Erika Recordon is a fiction writer and a teacher. Her work has received awards from the Rona Jaffe Foundation and the Vermont Studio Center. She received her BA in Literature from the University of Colorado at Boulder and her MFA from Brooklyn College. She’s been a junior agent at the Robin Straus Literary Agency and an editor-at-large for the Los Angeles Review of Books. She’s been a book group facilitator for four years and currently teaches literature and writing at Brooklyn College.


Amy Silverberg is a writer and comedian based in Los Angeles. Her short fiction has appeared in The Paris Review, TriQuarterly, The Southern Review, Necessary Fiction, The Los Angeles Review of Books, and many other publications. Her short story “Suburbia!” appeared in the 2018 edition of Best American Short Stories edited by Roxane Gay, and is currently optioned for a film.

Amy’s stand-up comedy has been featured on Comedy Central, Hulu, and Amazon Prime. In 2018, she was selected as a “New Face” at the Just For Laughs Comedy Festival in Montreal, the largest and most prestigious festival of its kind. Former “New Faces” include Jimmy Fallon, Kevin Hart, and Ali Wong. She runs a monthly comedy show at the Hollywood Improv called “What Now?”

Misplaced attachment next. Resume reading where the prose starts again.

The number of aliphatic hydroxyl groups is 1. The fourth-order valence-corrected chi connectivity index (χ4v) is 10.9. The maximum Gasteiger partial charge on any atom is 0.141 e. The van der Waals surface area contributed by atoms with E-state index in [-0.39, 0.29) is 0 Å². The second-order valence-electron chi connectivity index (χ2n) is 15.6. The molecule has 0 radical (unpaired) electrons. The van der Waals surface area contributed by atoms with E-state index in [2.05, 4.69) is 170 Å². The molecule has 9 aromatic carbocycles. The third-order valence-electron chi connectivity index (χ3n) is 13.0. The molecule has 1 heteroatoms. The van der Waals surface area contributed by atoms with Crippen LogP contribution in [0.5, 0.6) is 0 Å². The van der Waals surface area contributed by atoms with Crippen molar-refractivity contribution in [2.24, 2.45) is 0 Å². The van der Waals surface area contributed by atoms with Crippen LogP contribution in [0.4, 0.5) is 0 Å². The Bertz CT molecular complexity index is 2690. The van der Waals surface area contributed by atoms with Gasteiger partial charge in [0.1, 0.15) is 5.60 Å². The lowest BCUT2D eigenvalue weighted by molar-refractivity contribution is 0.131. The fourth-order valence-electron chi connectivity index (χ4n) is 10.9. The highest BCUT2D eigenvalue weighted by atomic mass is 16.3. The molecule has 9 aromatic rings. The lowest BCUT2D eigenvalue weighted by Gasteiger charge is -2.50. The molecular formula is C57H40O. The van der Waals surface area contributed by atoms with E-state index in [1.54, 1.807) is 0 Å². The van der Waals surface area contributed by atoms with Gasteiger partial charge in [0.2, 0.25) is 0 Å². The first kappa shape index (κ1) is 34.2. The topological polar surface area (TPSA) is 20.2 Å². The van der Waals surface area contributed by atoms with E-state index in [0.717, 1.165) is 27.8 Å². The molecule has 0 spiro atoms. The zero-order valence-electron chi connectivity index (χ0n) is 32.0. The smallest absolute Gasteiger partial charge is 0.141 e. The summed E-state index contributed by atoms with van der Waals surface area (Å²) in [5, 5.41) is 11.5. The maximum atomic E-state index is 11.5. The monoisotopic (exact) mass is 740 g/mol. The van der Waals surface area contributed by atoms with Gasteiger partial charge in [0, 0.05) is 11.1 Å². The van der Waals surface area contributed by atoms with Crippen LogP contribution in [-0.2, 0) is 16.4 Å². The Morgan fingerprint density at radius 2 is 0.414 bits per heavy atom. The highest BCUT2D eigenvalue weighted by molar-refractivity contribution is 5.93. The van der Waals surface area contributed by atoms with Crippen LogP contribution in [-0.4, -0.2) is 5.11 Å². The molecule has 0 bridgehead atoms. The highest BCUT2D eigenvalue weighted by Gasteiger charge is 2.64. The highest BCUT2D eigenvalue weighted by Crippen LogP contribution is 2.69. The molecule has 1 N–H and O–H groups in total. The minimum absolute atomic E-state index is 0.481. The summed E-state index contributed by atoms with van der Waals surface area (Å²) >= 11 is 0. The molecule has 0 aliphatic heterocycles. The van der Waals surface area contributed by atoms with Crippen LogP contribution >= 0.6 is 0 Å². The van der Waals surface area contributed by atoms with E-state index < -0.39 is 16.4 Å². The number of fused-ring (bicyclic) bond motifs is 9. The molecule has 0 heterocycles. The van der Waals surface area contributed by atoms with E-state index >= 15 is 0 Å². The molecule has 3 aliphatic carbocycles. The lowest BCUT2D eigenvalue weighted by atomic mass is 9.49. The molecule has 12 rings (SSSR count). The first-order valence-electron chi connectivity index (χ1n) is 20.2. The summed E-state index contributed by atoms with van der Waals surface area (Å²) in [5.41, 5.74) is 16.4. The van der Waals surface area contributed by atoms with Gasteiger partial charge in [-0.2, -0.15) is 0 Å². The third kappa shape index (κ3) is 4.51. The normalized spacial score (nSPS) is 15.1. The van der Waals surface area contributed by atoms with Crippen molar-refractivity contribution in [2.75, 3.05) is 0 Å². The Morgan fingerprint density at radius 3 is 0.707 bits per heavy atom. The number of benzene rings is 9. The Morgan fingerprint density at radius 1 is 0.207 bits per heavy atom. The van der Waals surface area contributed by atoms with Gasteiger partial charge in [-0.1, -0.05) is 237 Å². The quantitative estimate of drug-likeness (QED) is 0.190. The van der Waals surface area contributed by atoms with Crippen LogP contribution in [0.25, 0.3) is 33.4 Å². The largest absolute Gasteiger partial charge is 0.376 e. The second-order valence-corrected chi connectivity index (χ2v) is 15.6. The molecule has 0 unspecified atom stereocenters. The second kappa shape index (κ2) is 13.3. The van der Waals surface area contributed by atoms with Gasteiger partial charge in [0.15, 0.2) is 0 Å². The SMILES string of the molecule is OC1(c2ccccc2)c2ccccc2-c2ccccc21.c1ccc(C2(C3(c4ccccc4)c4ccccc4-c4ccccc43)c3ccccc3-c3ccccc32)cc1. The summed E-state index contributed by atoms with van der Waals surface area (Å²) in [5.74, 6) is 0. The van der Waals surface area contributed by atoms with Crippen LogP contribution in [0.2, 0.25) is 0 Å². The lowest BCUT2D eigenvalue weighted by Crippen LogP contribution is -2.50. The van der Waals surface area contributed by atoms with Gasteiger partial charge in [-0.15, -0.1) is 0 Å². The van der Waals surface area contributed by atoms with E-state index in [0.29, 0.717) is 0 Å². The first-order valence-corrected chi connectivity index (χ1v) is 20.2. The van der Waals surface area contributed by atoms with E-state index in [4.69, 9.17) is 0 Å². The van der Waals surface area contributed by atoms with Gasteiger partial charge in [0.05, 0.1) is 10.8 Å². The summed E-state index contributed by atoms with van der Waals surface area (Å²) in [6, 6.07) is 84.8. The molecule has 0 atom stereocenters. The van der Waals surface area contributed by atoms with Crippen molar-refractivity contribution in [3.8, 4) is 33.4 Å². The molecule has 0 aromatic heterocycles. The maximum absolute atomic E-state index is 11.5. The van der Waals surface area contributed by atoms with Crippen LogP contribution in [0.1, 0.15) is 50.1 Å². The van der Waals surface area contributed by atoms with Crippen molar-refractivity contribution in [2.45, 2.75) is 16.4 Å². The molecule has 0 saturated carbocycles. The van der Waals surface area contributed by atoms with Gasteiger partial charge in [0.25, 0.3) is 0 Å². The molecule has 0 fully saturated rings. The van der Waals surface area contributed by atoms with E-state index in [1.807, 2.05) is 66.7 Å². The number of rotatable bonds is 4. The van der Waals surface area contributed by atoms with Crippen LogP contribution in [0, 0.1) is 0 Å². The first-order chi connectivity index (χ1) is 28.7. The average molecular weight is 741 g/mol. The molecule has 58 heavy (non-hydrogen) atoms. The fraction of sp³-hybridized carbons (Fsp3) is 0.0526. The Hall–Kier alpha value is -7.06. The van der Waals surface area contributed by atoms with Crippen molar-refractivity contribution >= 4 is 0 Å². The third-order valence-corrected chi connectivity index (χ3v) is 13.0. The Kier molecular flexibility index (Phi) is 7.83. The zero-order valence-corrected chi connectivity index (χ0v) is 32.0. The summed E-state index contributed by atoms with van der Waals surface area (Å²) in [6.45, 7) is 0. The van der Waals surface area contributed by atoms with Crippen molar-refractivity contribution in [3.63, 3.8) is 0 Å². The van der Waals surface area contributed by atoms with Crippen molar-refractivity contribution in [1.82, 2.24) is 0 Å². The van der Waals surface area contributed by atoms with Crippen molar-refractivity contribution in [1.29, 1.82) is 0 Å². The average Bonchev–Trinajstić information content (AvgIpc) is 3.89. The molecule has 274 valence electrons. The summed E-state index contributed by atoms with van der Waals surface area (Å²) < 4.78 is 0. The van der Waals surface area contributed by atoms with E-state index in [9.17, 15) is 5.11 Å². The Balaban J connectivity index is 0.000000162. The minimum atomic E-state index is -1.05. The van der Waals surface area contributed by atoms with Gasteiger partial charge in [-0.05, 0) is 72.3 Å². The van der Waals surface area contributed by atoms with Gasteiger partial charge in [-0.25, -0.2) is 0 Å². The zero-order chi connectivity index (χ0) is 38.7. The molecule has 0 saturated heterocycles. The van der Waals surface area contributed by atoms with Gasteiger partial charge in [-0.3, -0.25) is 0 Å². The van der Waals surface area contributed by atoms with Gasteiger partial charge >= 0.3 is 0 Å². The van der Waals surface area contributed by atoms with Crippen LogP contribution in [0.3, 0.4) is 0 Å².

Amy also writes for television, most recently “The Movie Show” coming to the SYFY Channel. Currently, she is pursuing a PhD in Creative Writing and Literature at the University of Southern California, where she is a Dornsife Doctoral Fellow in fiction. She’s working on a novel.

CALLIE SISKEL, Facilitator

Callie Siskel is the author of Arctic Revival, selected by Elizabeth Alexander for a 2014 Poetry Society of America Chapbook Fellowship. Her poems appear or are forthcoming in the A Public Space, Ninth Letter, Yale ReviewPoetry Northwest32 Poems, and other journals. She has received scholarships to the Bread Loaf Writers’ Conference and the Sewanee Writers’ Conference.

She holds a BA in English from Yale University and an MFA in poetry from Johns Hopkins University, where she was a lecturer in the Writing Seminars. Currently, she is pursuing a PhD in Creative Writing and Literature at the University of Southern California, where she is a Dornsife Doctoral Fellow in poetry.